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Types of Water Heaters: Which is Best for You?

Ever wonder what the difference is between a gas water heater and an electric water heater? Tankless water heaters versus traditional water heaters? Let us fill you in on the details so you know which is the best choice for your home.

A water heater is a vital appliance in any home, especially if you like comfortable showers with enough water pressure and hot water that doesn’t run out before you finish. Have you ever tried to jump in the shower in the morning before a long day to find that your water just isn’t hot enough? It’s no fun! What about coming home from work to find that you’ve only got ice water to refresh you after a long day? No thanks!So, water heaters are definitely our friends. But which one is right for you? Whether you’re looking for a new water heater installation or want to know if what you’ve got makes the most sense, we’re going to take a look at the different types of water heaters and how they vary. That way, when it comes time for your next plumbing service, you’ll be ready for the job.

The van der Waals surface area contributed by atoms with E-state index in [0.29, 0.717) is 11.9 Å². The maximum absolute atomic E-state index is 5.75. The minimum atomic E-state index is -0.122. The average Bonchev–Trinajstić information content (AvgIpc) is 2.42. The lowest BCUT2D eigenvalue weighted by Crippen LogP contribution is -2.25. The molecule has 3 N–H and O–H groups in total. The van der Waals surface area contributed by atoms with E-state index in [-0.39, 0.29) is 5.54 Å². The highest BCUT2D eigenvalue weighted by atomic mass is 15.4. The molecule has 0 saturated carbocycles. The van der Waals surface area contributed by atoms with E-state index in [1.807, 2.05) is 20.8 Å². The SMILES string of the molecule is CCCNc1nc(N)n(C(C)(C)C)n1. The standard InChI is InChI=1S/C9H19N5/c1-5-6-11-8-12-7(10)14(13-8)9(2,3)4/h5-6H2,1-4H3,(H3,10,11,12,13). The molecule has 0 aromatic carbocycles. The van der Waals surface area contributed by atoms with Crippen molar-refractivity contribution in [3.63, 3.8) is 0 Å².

There are two main types of water heaterselectric, and gas. Between the two, there is a further option: do you want one with a tank that stores a quantity of hot water, or are you looking for one that heats your water as you go? 

Let’s learn a bit about each option. 

Gas Water Heaters